Dr. Sheema applied to Earthwatch Institute, an organization that connects volunteers with scientists. She received a fellowship to work with Dr. Tigga Kingston, an American-based bat researcher who is globally renowned for her work in the threatened rainforests of Southeast Asia and coordinator of the Southeast Asian Bat Conservation Research Unit (SEABCRU).

For two weeks, Dr. Sheema and other volunteers helped Dr. Kingston capture bats and data as they painstakingly moved through the challenging terrain of the Krau Wildlife Reserve. The reserve, which bisects the interior of Peninsular Malaysia, is a pristine and unspoiled lowland tropical rainforest valued for its exceptional diversity of birds and mammals, and is strictly off-limits to anyone without a research permit. For Dr. Sheema, who had hiked only recreationally in the forests around Kuala Lumpur, the dense, swampy, and thorny landscape was nothing like anything she had experienced before. Difficult—yet exhilarating.

When Dr. Kingston’s research group brought bats from the forest to the field lab, Dr. Sheema held a bat for the first time. It was a small woolly bat (Kerivoula intermedia), a little-known species of vesper bat found only in Malaysia, and one of the smallest mammals on earth. It weighed less than two ounces.

Dr. Sheema says it was a life-changing moment. “There it was, in the palm of my hand, a tiny puffball weighing practically nothing, with its little eyes looking at me,” Dr. Sheema recounts. “I can’t fully describe the feeling. I was filled with awe and I was intensely aware of the bat’s fragility. I realized I needed to do more than save the past. I needed to do something to save the future.”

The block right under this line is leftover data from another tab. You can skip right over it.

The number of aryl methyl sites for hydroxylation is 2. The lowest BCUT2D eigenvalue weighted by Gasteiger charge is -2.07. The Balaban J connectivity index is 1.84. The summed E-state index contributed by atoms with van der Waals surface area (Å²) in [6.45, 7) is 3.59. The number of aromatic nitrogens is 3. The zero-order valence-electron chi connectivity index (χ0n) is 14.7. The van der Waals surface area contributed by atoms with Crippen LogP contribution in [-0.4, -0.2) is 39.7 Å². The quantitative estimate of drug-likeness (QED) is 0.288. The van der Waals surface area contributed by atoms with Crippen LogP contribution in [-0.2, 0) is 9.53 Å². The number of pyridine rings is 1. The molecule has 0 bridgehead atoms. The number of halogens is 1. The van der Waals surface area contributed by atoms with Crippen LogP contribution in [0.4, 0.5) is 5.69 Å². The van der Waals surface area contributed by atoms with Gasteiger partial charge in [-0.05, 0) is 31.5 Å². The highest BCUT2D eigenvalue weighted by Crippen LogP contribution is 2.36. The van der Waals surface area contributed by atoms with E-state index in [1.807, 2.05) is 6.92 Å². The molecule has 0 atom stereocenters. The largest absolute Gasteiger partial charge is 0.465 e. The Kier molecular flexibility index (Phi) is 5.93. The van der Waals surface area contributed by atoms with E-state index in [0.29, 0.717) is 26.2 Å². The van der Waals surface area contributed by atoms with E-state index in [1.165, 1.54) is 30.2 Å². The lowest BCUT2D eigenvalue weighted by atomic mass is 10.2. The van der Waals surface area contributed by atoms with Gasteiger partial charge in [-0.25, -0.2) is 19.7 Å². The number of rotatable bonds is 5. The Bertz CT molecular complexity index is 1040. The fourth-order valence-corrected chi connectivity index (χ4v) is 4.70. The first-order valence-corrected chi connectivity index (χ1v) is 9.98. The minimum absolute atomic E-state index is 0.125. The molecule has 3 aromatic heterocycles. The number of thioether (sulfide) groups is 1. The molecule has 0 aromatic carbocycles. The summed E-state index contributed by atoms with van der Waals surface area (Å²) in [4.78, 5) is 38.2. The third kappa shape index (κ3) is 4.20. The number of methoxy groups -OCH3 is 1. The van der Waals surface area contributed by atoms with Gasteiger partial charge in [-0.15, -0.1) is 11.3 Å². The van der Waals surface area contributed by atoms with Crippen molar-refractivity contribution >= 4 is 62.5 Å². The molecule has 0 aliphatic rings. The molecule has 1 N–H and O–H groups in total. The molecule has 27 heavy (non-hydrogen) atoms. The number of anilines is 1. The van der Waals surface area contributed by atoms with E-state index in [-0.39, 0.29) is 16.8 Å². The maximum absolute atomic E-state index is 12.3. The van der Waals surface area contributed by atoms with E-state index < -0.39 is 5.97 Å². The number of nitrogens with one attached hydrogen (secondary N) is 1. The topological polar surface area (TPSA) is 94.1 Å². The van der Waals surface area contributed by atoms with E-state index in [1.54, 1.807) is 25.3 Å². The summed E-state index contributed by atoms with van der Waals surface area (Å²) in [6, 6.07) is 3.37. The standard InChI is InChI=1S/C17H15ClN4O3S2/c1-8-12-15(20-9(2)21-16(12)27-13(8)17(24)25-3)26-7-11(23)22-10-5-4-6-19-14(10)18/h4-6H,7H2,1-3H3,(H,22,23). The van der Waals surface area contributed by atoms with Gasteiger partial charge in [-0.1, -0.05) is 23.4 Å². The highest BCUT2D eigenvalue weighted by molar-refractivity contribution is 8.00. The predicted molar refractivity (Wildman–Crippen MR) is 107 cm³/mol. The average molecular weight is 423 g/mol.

Dr. Sheema turned her passion to bat conservation, moving from her initial fascination with one of the smallest of insectivorous bats to becoming a foremost researcher and prominent advocate for some of the largest fruit-eating bats. She pursued a master’s degree and worked with the World Wide Fund for Nature-Malaysia.

In 2010, Dr. Sheema and her husband, Dr. Gopalasamy Reuben Clements (a.k.a. Reuben), co-founded Rimba, which means “jungle” in the native language of Malay. Since then, she has launched important bat research and conservation initiatives, published prolifically, and traveled extensively. She also completed a doctorate in ecology, funded by Bat Conservation International and other bat-saving organizations.

The lay of the land

Malaysia—divided by the South China Sea into the regions of Peninsular Malaysia and Malaysian Borneo—is the heart of Southeast Asia, bordered by several countries and surrounded by small tropical islands. Multi-ethnic, multicultural, and endlessly diverse, the country has approximately 32 million residents, and scientists estimate it contains 1 in 5 of the world’s animal species. It is a picture-perfect paradise and a perfect storm for conflict between humans and nature.